Striking workers who have shuttered over half of France's oil refining capacity are threatening to expand their walkout to the rest of the country's refineries, raising the risk of gas shortages ahead of key regional elecions.
Workers at all six of Total SA's French refineries have been on strike for five days, and their colleagues at ExxonMobil Corp.-owned Esso France's two refineries are set to begin their own walkout Tuesday.
Together, Total and Esso refineries account for about 70 percent of France's refining capacity.
Workers at France's fourth-largest refinery, British-owned chemicals company INEOS, were meeting Monday to vote on whether they too would join the widening strike, according to Charles de Launay, a representative of the CGT union.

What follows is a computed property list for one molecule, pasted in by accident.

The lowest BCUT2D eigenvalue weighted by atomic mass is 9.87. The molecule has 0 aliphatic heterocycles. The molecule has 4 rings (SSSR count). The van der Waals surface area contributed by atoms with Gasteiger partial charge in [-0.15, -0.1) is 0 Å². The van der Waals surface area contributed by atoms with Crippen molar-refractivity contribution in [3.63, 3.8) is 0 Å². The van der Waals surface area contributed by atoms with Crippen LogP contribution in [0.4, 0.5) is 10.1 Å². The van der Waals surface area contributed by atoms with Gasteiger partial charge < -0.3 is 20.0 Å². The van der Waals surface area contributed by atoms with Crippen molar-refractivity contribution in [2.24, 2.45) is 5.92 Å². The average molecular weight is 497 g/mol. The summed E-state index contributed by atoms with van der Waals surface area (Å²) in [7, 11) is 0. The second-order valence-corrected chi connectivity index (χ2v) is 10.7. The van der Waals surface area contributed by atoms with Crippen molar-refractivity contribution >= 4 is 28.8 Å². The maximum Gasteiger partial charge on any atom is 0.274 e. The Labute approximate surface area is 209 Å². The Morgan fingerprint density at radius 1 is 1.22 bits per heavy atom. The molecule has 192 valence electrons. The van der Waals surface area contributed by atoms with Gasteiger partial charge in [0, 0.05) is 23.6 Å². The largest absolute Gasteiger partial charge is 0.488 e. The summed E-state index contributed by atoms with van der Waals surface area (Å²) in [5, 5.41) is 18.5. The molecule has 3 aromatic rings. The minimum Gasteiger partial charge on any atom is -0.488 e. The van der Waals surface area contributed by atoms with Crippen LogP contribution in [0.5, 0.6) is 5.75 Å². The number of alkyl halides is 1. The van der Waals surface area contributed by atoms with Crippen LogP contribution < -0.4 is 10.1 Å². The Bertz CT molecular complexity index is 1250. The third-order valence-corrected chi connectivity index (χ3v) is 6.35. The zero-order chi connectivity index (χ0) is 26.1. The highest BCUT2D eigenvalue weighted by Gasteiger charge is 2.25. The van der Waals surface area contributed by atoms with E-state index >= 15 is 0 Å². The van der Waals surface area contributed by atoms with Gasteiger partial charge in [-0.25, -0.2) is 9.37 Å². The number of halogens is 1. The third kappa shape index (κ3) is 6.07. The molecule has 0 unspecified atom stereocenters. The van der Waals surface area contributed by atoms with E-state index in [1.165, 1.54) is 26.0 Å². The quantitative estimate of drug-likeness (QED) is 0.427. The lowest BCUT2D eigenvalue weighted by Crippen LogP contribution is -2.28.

Two more refineries, owned by Switzerland's Petroplus, are scheduled to take a strike vote on Wednesday.
CGT strike coordinator Charles Foulard has predicted that France will reach "borderline shortage" in the coming week. The French oil refineries' body, UFIP, said this weekend that France has at least 10 days' worth of fuel stocks.
Total says it has fuel stocked away that it can draw on, though it has declined to say how many days that could last.
The strike was sparked by workers' concerns about the future of a refinery in Dunkirk, in northern France, raising fears about possible gasoline shortages. Besides the refineries, the strike has also spread to six of Total's 31 fuel depots.
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